There's a lot to be gleaned from conversations with more than 1,200 strangers in one of the most vibrant cities in the world. Take the man and daughter practicing fencing against a tree, or Spider-Man literally leaping onto the side of a cab as it rushes through traffic.
Gathered over a span of four years, collected over 400 days of filming, the conversations and stories that are part of the new documentary series Humans of New York are as wide-ranging and eclectic as the series' title would suggest.
Four years ago, photographer Brandon Stanton (@humansofny) started a blog, Humans of New York (www.humansofnewyork.com), with the simple goal of elucidating what it's like to be a human being in an often confusing, frustrating and beautiful world. Sometime during the course of the nearly 10,000 initial interviews he conducted, Stanton began to film.
Many of those conversations are now being pulled into a 12-episode series that debuted on Facebook's new video platform—called Watch—on Aug. 28. The half-hour series is executive produced by Julie Goldman, the documentary producer behind such films as Weiner and Life, Animated.
The results are candid and surprising, as you might imagine of an impromptu conversation with a stranger on the streets of New York. And video brings these intimate, simple and sometimes shocking revelations to life.
"Early on I realized that video would add a deeper layer to Humans of New York," Stanton says. "I have always done my best to re-create the experience through photos and words, but I knew that video would provide the closest thing to actually being there."
With the help of cinematographer Michael Crommett, Stanton reviewed the video segments that he'd recorded, and instead of posting them one day at a time, he considered how to combine them into something special. "My goal was not to make a television show based on [the] Humans of New York [blog]," he says. "I wanted the television show to be Humans of New York."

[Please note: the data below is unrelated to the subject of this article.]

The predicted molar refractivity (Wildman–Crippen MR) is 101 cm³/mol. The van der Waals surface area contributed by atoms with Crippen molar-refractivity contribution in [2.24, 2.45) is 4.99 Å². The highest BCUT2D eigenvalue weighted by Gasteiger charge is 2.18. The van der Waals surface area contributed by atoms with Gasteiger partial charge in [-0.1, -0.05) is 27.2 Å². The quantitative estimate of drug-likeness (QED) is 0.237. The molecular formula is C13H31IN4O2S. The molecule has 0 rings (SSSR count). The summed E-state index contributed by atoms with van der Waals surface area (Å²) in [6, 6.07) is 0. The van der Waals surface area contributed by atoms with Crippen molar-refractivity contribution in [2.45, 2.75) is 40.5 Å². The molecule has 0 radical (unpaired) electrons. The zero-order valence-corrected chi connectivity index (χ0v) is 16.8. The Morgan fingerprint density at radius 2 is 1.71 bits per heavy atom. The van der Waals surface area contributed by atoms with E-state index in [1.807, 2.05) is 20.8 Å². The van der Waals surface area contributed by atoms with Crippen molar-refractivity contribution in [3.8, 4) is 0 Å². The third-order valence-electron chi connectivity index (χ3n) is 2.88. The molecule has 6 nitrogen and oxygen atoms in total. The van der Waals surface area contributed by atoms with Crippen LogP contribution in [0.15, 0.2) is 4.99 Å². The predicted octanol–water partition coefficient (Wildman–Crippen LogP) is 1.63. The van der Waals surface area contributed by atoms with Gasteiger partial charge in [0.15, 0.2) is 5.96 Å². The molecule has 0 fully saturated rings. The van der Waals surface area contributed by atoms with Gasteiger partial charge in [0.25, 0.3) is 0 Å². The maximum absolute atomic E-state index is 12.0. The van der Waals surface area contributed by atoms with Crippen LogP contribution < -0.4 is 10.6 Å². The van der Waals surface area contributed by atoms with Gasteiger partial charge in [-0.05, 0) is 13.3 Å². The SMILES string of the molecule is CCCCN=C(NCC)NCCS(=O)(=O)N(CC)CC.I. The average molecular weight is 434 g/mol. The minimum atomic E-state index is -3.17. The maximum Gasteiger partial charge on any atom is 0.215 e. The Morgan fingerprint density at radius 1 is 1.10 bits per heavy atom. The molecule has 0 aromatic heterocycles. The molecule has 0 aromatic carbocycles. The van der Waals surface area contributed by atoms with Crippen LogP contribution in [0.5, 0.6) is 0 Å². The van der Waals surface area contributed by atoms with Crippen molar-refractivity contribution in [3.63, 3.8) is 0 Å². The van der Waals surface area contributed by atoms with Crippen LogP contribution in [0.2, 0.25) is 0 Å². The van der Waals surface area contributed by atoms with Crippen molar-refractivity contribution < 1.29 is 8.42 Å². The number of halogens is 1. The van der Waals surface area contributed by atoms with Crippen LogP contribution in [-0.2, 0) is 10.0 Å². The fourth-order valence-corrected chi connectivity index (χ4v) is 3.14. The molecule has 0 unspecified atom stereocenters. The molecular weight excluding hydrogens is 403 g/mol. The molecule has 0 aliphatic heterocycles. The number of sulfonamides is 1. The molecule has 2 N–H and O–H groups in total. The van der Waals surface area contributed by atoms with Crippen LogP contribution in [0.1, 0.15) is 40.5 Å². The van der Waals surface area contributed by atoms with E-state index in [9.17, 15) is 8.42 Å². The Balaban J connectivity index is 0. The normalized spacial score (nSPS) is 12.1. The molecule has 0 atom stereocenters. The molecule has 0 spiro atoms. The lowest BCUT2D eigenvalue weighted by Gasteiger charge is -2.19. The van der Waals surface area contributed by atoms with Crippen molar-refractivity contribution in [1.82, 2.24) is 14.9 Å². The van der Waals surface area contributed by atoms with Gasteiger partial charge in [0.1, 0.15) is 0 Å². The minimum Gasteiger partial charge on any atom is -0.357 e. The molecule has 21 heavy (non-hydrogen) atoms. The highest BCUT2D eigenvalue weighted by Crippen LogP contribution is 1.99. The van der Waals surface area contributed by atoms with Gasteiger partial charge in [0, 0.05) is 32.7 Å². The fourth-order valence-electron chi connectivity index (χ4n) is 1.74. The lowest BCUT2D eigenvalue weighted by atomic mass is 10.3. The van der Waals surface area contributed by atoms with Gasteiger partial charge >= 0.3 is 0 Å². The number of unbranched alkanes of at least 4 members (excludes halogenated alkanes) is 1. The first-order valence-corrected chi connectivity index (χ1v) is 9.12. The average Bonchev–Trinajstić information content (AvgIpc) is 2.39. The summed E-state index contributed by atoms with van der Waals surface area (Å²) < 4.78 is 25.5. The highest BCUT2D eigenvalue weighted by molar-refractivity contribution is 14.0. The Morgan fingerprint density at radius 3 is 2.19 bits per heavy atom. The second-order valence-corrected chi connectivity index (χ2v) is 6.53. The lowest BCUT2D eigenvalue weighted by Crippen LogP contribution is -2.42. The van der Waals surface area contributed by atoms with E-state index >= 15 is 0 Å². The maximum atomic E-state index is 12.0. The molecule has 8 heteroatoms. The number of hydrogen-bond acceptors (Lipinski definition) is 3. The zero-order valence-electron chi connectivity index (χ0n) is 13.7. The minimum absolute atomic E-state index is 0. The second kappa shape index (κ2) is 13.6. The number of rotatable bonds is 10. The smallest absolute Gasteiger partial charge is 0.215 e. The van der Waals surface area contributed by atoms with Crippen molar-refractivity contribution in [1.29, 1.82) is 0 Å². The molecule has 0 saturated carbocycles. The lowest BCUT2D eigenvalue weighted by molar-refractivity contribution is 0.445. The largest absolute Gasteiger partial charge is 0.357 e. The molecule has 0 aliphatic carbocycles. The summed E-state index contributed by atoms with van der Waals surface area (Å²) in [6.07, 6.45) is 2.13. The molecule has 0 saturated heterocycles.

In a city of 8.5 million people, it's easy to make a split-second judgement about someone, from the white-bearded man in a yoga pose on a wet sidewalk to the woman in a fur coat executing a precise karate kick in the middle of a crowded square. But your assumption about who these people are is shattered as soon as they begin to talk. One well dressed young man reveals he's struggling to deal with the loss of his mother, even though she brought trauma and instability to his childhood. Same with the guitar-playing child, who declares, with sincerity beyond her years, we need to remember we're just here to learn and evolve. "Even when we're old, we'll still be changing."
In some cases, the blog that kicked off the Humans of New York video platform has had enormous impact on those interviewed.
An interview with a young Venezuelan woman named Rose revealed that, despite graduating at the top of her class in college and owning three businesses, she struggled to find work in Venezuela and left a screaming, terrified daughter behind to seek employment in the United States. "I'm trying to keep a good spirit. But I grew up very poor. I came from nothing. So I've been here before," she says, revealing that selling keychains on the street in New York allows her to send food to her daughter in Venezuela. Her story hit home. More than $136,000 has been raised by strangers for Rose in the seven months since her story was published on the blog.
"One thing I've learned is that helping others is the most important thing in life," says one interviewee in a clip advertising the Humans of New York series. He stands in a crowd of rushing commuters, none of whom slow down to glance at him or the camera. "Look at this," he says, gesturing to those around him. "Stop, look at the people around you and say, 'Can I help that person?' It's so important."
Facebook created the Watch platform to help creators and publishers build tailored audiences for their programming. Along with Humans of New York, the platform will air niche programming like Tiny Houses, which explores interest in teeny-tiny living arrangements, and We're Wired That Way, a short-form video/graphics/narration program from National Geographic that explains why our brains do the things they do. After its debut on Aug. 28, a new episode of Humans of New York will be released each week.
Despite the sometimes dramatic admissions, most of the conversations in Humans of New York end with no resolution. What happens to the man with the short-fuse temper toward his young sons? The one whose only fear is that he won't be able to make his rent payment in a week? It's part of the human condition to wonder and worry and hope for the best.